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“This is real life. You need a great support network to be successful.”
Vera Wei may have started out in the financial industry, but with the help of London Business School (LBS) mentors, she launched a start-up providing educational trips to the UK for Chinese children.
While she was studying on the Sloan programme, Vera launched her programme’s name-sake venture, Sloan Education. With 18 years’ experience in China’s financial industry, curiosity led her to ask: “What have I got left to learn?”
Vera says her story is “one of a 40-year-old woman, with years of experience and an educated background, who came all the way to London to pursue her passion.”
Fuelled by her experience on Sloan, Vera asked Jurek Sikorski, Entrepreneur Mentor-in-Residence at LBS, to help her find a way to share her experience of life in the UK with her compatriots. “I wanted to educate Chinese children and help them realise that speaking English could open doors,” she says.
Sikorski helped her to develop the company. Its first educational trip took place in July 2015, with 17 Chinese students aged 8–16 travelling to an English-language summer camp in Buckinghamshire. “For most students, it was the first time that learning English stopped being stressful and became a way to communicate with the world,” says Vera.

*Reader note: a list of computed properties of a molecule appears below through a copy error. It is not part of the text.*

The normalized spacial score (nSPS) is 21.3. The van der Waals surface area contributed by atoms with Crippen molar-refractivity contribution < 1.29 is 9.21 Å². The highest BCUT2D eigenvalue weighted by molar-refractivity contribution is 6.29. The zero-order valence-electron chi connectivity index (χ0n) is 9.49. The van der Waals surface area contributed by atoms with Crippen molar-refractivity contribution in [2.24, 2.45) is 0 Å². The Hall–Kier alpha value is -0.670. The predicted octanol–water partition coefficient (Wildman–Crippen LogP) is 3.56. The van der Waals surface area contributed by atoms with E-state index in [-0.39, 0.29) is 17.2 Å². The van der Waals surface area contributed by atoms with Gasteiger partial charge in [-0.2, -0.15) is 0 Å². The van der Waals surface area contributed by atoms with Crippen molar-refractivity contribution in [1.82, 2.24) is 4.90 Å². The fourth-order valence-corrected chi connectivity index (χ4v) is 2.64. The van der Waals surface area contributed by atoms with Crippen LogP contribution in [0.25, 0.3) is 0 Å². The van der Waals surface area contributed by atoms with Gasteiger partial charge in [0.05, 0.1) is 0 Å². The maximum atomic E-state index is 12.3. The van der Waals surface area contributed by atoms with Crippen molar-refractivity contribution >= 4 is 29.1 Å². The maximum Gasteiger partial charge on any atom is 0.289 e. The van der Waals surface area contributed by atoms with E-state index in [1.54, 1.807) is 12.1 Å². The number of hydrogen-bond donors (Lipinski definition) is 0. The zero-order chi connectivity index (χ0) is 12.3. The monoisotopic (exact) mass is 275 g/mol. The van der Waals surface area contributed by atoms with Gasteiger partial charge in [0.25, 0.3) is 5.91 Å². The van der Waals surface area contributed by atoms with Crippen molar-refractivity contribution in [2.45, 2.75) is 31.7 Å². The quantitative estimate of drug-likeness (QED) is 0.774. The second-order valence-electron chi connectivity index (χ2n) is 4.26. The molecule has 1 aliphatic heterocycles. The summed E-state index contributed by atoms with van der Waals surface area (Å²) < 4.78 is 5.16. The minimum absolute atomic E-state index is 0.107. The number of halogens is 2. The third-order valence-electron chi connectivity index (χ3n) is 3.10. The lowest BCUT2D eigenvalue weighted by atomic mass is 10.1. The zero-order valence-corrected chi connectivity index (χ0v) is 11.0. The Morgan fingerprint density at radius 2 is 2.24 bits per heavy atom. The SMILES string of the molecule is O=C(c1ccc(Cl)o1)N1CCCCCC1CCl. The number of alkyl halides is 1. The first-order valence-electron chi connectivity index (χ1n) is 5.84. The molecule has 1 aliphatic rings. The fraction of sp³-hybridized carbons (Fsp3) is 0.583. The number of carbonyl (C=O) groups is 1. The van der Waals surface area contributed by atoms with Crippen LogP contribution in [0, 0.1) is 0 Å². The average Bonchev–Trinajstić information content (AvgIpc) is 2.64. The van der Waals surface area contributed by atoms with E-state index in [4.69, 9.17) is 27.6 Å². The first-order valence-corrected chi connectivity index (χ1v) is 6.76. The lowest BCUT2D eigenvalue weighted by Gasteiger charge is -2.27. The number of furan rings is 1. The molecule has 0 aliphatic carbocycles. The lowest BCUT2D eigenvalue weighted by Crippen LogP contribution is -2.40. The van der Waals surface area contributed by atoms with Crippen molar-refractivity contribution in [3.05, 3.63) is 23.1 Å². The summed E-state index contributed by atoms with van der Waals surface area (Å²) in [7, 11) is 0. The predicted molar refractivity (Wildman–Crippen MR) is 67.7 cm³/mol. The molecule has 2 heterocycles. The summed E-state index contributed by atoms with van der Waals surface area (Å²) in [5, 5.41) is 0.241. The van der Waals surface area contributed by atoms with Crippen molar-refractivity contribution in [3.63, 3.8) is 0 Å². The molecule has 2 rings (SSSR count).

Now that she’s built the network and expertise in UK education she says she’s “bringing the best resources to China”.
When Vera moved to London to study, she had more to consider than just chasing her dreams. Her son Marc, who’s now 13, relocated with her.
Vera was unsure about uprooting him at first, but LBS’s Senior Admissions Manager Linden Selby reassured her: “Linden helped me through the visa process and other challenges involved in moving to a new country. It’s quite a daunting task to seemingly throw everything away and jump into the unknown. Having people cheering me on made me feel more confident.”
Once at LBS, Vera’s classmates helped her and Marc settle in. For instance, a member of her study group invited them both to a family birthday celebration. Soon her classmates became friends and confidants. She leant on them for support as she balanced home life with the demands of the Sloan programme.
“I told one of my classmates I felt a lot of pressure, but I didn’t want to share this with my boy in case it worried him,” she says.
Vera’s classmate replied at the time: “This is real life. You need a great support network to be successful. Don’t let Marc live in a bubble, share your concerns with him and he’ll support you.” It was, Vera admits, the best advice she’s ever had.
Marc’s a big support today. “Together we make a great team,” says Vera. “He often says that seeing me work hard makes him feel the impossible is possible. I feel I can really lead by example.
“He calls me an inspiration,” she laughs. “I’m a career mum doing something I’m passionate about. And that’s having a big impact on my boy.”